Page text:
In this election season, we face a weird set of circumstances - events that have put normally eye-to-eye-seeing believers at odds with each other. But the truth is, there are always Christians on both sides of the political divide (even if that's not true within our own circles of friends).
This time, though, the divide has spread into groups that would normally agree with each other. And people are not simply divided about whom to vote for. We may also differ from our brothers and sisters about which issues are most important in making that decision. And we even disagree about how much to care about each issue, and how to talk about our politics in places like work or on social media.
In other words, we don't just differ about how to vote - we differ about differing!
But Romans 14 gives us some great principles about what to do when Christians differ, even on issues that seem really important. If we - and our relationships - are going to survive this election, we'll have to pay attention.
"Why do you pass judgment on your brother? Or you, why do you despise your brother? For we will all stand before the judgment seat of God..." (v. 10)
There's a difference between debating and "passing judgment." On many issues in the political sphere, faithful Christians might interpret things differently - and be truly convicted before the Lord. And He will ultimately judge faithfulness. So when complex issues (like how to vote) aren't clearly defined in Scripture, we should be careful before we decide someone's not following the Lord.
"Each one should be fully convinced in his own mind." (v. 5)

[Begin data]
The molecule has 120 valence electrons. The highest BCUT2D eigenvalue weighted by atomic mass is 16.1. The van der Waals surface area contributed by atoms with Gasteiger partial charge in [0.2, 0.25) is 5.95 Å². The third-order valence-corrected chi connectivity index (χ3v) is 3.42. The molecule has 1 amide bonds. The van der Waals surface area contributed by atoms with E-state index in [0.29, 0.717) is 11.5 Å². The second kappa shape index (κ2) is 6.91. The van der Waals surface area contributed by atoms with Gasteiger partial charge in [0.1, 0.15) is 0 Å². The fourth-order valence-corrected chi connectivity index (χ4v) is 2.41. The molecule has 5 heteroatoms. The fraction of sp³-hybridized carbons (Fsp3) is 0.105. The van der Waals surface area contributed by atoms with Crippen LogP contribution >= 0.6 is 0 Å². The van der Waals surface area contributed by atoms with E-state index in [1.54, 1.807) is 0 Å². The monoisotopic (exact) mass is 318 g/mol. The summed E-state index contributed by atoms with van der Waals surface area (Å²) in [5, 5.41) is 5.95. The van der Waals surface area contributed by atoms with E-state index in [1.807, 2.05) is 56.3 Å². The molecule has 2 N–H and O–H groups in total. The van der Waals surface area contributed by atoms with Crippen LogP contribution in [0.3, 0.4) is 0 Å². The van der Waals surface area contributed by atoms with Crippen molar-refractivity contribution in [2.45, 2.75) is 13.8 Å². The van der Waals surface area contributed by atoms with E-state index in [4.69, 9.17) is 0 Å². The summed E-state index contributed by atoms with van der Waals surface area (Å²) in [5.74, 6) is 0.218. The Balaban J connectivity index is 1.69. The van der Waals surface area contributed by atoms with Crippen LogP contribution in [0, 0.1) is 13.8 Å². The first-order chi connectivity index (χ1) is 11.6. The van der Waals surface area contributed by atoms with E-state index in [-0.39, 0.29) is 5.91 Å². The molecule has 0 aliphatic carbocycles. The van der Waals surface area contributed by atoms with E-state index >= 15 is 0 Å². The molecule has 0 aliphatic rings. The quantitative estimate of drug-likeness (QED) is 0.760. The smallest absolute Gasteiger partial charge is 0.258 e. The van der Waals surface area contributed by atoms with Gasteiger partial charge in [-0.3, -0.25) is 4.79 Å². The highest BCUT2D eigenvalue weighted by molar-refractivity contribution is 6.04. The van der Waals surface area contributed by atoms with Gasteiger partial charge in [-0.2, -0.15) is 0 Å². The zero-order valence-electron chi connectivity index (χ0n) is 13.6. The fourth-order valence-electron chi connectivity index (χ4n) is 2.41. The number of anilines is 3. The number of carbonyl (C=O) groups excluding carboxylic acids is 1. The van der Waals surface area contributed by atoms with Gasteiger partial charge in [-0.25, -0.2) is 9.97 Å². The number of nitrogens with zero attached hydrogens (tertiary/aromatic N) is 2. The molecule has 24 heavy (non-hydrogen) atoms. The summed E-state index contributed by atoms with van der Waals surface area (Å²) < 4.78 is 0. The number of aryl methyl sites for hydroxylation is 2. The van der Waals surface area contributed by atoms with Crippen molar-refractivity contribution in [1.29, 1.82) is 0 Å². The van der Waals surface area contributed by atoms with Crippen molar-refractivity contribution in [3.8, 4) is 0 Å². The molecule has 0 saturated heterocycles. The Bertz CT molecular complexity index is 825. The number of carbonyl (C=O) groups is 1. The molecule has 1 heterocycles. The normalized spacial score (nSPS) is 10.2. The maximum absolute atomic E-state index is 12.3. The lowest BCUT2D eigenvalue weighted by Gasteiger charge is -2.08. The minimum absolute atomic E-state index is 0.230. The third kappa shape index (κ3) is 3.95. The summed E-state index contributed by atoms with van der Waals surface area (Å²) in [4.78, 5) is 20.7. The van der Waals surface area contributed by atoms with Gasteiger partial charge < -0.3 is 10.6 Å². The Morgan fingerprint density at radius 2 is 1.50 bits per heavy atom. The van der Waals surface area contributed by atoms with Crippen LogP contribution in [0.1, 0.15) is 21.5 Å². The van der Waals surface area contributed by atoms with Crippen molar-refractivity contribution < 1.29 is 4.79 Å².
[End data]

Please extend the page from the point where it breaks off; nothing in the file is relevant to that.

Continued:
On the other hand, it's important that each person come to a point of conviction before the Lord. This means we have to do better than simply "going with the flow" - even if that "flow" includes Christian friends or leaders or community group members. We must do the work of prayer and thought individually, even as we incorporate wisdom from others.
"...decide never to put a stumbling block or hindrance in the way of a brother." (v. 13)
"It is good not to eat meat or drink wine or do anything that causes your brother to stumble." (v. 21)
The specific issue at hand in Romans 14 was eating certain types of food. Some Christians thought it was okay; others thought God forbade it. But what Paul (the author of Romans) was most annoyed by Christians flaunting their personal opinions through their words or their actions.
He didn't mean Christians could never share a controversial opinion (Paul shared his own opinion on the issue right here!). But they should only share it wisely. They had to realize that one's own "politics" on this issue might damage relationships, so sometimes it was better to be quiet (v. 22).
We have to realize this too.
"For if your brother is grieved by what you eat, you are no longer walking in love." (v. 15)
"So then let us pursue what makes for peace and for mutual upbuilding." (v. 19)
Ultimately, love was the aim of Paul's commands here. As you look back on your political discussions, your social media posts, your emails and yard signs - has LOVE trickled through all those things? Have you truly aimed "for peace and for mutual upbuilding," even if it meant changing the way you discuss politics? Are your own relationships - with neighbors, coworkers, fellow church members, and so on - more important to you than "stating your opinion"?
It's not wrong to make stands as long as we're truly convinced God is calling us to make them (see #2 above!). But how we do it matters, too, and even when we do it.
As you read Romans 14 for yourself, how would you hold up to the "media scrutiny" of God's word? And will your relationships survive this election?
No matter how you've done so far, you've still got a week to aim "for peace and for mutual upbuilding." And then no matter who wins, we'll need to keep right on applying these Romans 14 principles for months to come... right up until the next campaigns get started.
(Our next blog post deals with the importance of voting - see "I Voted. They Couldn't." by clicking here.)
Assuming you survive the election, check back weekly for our blog on External Focus issues at watermark.org/blog/external-focus. Or subscribe below!